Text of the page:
There must be something about Illinois people who want to run for Indiana state treasurer.
Julian Ridlen won two terms as state treasurer for the Republicans after he moved from Illinois to attend Anderson University.
Kelly Mitchell, who won two terms as a Cass County commissioner, hails from McHenry County, Ill. She is the current GOP nominee to succeed her boss, Richard Mourdock, who cannot seek a third term.
And then there’s Mike Boland, a former Illinois state representative and candidate for lieutenant governor who has moved to Fishers, Ind., to be near his grandchildren.
Boland, 71, ventured into Mitchell’s old stomping grounds Friday night at the Cass County 4-H Fair. While Indiana Democrats have not fared well in off-year statewide elections for the top offices in state government, Boland is part of a ticket that will draw some interest if for no other reason than an election anomaly. At the top is Marion County Clerk Beth White who is running for Secretary of State, and in the auditor’s slot is Mike Claytor, who wants to be the first CPA to serve as the state’s auditor. The unique thing about both of them is that they are running against appointed incumbents who have never run in statewide races before. Then there’s the Mitchell-Boland race for an open seat. The unusual thing about these three races is that there are no elected incumbents in any of them, and that means voters have little identification with them other than party identification.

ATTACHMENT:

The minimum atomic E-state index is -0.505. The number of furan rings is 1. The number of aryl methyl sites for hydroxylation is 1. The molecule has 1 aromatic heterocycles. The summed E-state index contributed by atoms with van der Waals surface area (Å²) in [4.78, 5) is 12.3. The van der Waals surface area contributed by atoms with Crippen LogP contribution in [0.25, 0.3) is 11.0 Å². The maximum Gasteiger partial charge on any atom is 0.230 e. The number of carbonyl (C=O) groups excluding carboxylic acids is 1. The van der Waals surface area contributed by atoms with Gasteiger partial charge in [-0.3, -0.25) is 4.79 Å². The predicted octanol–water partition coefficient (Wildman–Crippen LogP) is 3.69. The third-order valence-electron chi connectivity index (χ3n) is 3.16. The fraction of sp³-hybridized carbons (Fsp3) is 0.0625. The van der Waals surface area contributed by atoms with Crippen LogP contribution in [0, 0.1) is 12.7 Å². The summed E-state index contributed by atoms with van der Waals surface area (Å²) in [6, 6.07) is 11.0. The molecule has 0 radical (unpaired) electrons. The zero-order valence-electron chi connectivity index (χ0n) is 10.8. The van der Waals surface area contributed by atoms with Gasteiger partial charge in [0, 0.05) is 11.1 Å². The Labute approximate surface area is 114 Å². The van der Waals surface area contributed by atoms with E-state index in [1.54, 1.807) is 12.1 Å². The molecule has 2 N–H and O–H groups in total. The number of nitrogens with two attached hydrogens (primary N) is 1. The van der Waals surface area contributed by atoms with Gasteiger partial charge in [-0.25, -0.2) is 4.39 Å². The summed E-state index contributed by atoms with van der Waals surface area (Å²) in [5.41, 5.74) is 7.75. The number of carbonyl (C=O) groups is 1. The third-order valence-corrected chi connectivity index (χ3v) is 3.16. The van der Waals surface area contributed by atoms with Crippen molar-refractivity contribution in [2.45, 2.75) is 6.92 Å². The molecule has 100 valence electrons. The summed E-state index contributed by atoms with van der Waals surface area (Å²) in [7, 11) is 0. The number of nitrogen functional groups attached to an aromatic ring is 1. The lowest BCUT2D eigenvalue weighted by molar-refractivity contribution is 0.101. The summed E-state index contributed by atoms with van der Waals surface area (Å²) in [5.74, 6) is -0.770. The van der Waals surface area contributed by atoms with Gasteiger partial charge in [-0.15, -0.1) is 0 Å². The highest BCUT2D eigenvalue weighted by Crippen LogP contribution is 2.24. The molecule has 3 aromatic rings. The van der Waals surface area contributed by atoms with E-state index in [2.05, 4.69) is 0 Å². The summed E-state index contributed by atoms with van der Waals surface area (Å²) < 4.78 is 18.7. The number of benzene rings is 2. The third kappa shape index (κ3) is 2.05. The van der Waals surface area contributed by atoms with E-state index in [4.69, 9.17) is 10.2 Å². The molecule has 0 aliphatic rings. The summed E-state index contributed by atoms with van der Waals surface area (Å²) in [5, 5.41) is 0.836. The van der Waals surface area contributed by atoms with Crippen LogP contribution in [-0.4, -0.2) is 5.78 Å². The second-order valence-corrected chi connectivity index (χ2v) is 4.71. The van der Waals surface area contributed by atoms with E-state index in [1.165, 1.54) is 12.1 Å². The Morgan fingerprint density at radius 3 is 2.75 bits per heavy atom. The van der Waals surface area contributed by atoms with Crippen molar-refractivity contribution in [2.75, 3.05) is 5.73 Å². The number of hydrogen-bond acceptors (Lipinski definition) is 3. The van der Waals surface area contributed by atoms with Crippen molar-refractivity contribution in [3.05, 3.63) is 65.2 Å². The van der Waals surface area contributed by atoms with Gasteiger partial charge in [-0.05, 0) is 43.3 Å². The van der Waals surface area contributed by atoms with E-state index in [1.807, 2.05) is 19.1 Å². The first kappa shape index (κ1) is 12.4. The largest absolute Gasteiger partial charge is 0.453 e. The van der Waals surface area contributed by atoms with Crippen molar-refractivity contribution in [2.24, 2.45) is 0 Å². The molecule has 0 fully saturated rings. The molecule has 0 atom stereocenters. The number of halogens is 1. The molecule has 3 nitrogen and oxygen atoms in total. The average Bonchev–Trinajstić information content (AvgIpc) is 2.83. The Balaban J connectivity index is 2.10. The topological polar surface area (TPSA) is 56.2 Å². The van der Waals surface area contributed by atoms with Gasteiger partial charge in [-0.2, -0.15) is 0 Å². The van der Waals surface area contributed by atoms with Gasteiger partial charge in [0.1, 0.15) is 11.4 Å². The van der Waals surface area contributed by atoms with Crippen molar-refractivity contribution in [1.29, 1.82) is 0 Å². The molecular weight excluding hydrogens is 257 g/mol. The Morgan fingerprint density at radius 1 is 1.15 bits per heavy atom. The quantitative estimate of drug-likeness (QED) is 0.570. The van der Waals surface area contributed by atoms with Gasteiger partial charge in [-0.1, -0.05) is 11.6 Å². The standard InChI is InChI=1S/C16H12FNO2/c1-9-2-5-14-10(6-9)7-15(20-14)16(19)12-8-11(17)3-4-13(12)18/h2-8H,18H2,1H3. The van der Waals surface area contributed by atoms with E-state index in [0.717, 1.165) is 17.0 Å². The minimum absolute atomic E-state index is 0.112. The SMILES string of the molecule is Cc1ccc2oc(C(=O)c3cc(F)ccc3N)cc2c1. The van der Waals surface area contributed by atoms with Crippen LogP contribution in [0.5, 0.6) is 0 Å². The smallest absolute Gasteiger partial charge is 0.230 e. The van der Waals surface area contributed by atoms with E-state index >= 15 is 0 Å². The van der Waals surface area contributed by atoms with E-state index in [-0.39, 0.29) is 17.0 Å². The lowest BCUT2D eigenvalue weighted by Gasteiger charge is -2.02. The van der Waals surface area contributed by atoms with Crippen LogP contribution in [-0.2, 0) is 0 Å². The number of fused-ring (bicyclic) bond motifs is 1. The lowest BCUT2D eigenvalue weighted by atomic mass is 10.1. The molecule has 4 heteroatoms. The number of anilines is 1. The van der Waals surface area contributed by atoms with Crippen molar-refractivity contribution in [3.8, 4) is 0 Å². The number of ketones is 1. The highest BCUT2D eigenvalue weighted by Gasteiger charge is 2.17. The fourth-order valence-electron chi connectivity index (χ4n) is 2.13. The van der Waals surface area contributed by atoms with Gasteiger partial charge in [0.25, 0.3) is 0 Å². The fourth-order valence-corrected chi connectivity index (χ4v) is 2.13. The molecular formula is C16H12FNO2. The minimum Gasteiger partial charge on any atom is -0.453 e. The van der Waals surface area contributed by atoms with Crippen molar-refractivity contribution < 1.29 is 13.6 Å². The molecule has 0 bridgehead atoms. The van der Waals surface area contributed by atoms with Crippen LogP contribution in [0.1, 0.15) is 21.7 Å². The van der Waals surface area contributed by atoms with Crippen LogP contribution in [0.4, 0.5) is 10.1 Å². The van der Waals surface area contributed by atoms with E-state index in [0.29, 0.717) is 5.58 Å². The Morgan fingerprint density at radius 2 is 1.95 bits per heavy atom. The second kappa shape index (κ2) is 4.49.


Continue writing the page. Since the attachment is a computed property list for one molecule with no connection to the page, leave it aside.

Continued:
But down the road in the next four years — if not the next eight if the winning candidate this year runs for a second term in 2018 — are three critical issues.
The first of these is local government financing. Recent changes in Indiana tax law have stripped local government of tax revenue, yet a report released this week is expected to indicate that Indiana state government has a hefty surplus. Local officials facing major capital projects might lobby for more funding flexibility from the state’s Revolving Loan Fund and the Indiana Bond Bank. Only $340 million of a state-limited $1 billion has been issued through one of the two programs, leaving potential to put Hoosiers to work and improve local infrastructure if the state will sign off on some major projects. One of the glaring needs facing locals is the replacement of coal-fired generating plants such as Logansport’s which will be virtually obsolete thanks to new federal guidelines. Signing off on a major project such as a power plant may require a state treasurer to cite a “moral obligation” by the state to fund it. With federal guidelines and state law putting the squeeze on local revenue, a case can probably made for a moral obligation to issue state bonds for new power plants.